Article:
Articles

5 reasons why this is the perfect time for a supercar

By MT Digital | May 25, 2020 | 0 Comments

The current economic situation may make this the perfect time for a supercar How could this be the perfect time to get a supercar? Malaysia is in the midst of a semi-lockdown. Countless people have lost their jobs, the country is in a recession. Are we insane? While the economic situation is bleak in general, …

Project bB: We Have Boost! Almost…

By Brad Lord | May 25, 2020 | 0 Comments

Where Was I? They say time flies when you’re having fun, and although I can’t say that every aspect of the Project bB journey has been enjoyable so far, the months – cough, years – have certainly ticked past at a ridiculously quick rate, which means I’ve got some catching up to do. Importantly though, the …

Retrospective: The 2010 Nürburgring 24H

By Paddy McGrath | May 24, 2020 | 0 Comments

The thing about first times is that you only get one. I won’t patronise you on the importance and significance of an event like the Nürburgring 24 Hour. Similarly, I won’t cover that well worn ground celebrating the Nürburgring and the Nordschleife itself. We’re all familiar now, so it doesn’t require repeating. This weekend was supposed …

How To Overcome The CARonavirus

By Dave Cox | May 23, 2020 | 0 Comments

Hi, I’m Dave (Who’s Dave?). I’m also known as ShootingDave, a photographer from London that now lives in Venice, California. A couple of weeks ago during the COVID-19 lockdown, I was starting to notice changes in my mood. I was getting depressed and uninspired. To try and alleviate that I would go out for long …

The Barn Miami: A Nine-Year-Old’s Dream Realized

By Trevor Yale Ryan | May 22, 2020 | 0 Comments

The Corolla Gaston Rossato was nine years old when he bought his first car. But it wasn’t for himself. No, Gaston saw potential in the dirty and tired ’81 Corolla coupe three doors down when his neighbor stuck a for sale sign in it. The asking price was $200, but Gaston thought he could do better …

Volkswagen launches Buckle Up on YouTube

By MT Digital | May 21, 2020 | 0 Comments

Buckle Up campaign on YouTube combines education on safety with entertainment Buckle Up is a YouTube animation series for children. Launched by Volkswagen Passenger Cars Malaysia, the aim is to teach children about the importance of road and car safety through entertainment. The series features Volkswagen mascot, Buckle Up bear and is aimed at three …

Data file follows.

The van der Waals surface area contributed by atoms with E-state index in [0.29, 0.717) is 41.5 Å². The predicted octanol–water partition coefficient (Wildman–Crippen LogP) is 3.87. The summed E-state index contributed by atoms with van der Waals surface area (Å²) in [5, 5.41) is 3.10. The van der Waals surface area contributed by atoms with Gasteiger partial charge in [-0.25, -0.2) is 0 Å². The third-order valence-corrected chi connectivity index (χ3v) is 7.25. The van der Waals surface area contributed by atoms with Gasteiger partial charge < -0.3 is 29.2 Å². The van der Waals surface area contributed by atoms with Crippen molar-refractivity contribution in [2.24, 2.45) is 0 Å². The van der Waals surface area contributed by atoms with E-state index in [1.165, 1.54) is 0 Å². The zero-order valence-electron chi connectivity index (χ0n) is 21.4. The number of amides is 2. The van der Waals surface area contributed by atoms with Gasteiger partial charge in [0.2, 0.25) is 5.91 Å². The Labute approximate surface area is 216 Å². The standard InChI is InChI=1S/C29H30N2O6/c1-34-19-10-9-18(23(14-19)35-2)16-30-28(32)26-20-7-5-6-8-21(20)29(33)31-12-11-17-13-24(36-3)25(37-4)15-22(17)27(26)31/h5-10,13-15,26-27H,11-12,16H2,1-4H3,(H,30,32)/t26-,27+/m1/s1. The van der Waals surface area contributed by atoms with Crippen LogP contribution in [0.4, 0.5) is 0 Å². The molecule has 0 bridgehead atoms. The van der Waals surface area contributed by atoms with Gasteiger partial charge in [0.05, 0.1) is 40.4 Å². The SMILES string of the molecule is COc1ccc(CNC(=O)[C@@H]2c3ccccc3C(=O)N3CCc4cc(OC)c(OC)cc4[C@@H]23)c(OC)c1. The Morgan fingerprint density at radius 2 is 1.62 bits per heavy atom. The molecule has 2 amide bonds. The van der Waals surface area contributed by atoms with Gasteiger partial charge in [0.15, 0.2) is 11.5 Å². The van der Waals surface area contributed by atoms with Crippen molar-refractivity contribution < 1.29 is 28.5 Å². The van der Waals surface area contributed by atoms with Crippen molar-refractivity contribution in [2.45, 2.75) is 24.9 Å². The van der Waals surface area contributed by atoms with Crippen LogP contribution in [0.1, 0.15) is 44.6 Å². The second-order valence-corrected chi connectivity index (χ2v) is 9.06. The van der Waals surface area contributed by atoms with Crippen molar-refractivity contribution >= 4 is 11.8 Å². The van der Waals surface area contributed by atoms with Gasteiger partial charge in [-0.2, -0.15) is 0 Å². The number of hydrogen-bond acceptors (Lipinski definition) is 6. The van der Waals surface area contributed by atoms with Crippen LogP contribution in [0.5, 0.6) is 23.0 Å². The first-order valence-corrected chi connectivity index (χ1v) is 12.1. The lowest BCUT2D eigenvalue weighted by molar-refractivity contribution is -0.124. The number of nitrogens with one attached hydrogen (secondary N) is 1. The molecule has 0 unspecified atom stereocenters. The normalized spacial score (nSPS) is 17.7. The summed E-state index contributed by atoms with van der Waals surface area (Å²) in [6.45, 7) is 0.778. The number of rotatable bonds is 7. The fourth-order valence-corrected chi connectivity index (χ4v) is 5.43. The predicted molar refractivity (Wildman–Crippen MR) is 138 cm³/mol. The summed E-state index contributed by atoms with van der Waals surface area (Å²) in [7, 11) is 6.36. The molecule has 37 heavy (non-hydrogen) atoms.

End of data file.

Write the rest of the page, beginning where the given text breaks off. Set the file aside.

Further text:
What YouTube Video Have You Been Watching On Repeat During Lockdown?

By Ben Chandler | May 21, 2020 | 0 Comments

Inspired by our recent YouTube post and Mark’s E30 M3 and 190 E EVO II story, I thought we could have a chat about what you’ve been watching. As my finger’s hit these keys, I’m currently on an NA bender. I’ve built about 100 cars in my head and spec’d up an engine at Pug1Off …

5 ways to make your old car new again

By MT Digital | May 20, 2020 | 0 Comments

How to update your car without buying a new car If you were planning on getting a brand new car, that’s probably out of the window now. Covid-19 has been brutal on incomes and the economy. Instead of a new car, there’s always pre-owned. Or, you could fix-up your old car. Here are five things …

The Toyota Workhorse With An AMG Heart

By Stefan Kotze | May 20, 2020 | 0 Comments

You might remember my recent feature on Quentin Boylan’s totally ridiculous, carbon fibre Lotus Exige, complete with AMG SLS engine and Albins sequential gearbox. That custom creation is easily one of the craziest cars I’ve ever seen, so you might be wondering what Quentin drives on a daily basis… I did, but I’ll admit that when I …

How Lance Camper builds trailers and truck campers from start to finish

By Brandan Gillogly | March 16, 2020 | 0 Comments

The travel trailer market in the United States has been growing almost every year since the economy started rebounding back in 2010, with more than a million sold since 2016. Lance Camper makes up a small portion of that market, building as many as 12 ultralight trailers every day at its facility where it employs about 600 people. Though the market for truck campers is much smaller, Lance is a bigger player there, churning out as many as six each day before buyers drop them into the beds of half-ton or heavy-duty pickups for weekend getaways to places where a normal RV might not be able to venture.
Lance invited us to its facility, grouped in a few buildings in the same light industrial area in Lancaster, California, to see how the company builds trailers and campers. Here’s how it turns fiberglass, wood, aluminum, and steel into vacation homes on wheels.  

Brandan Gillogly
Each Lance camper or trailers begins with a computer model that helps engineers automate several stages of construction. The models include wiring, HVAC, and interior furniture and appliances—even the placement of pocket screws that will hold furniture to the walls.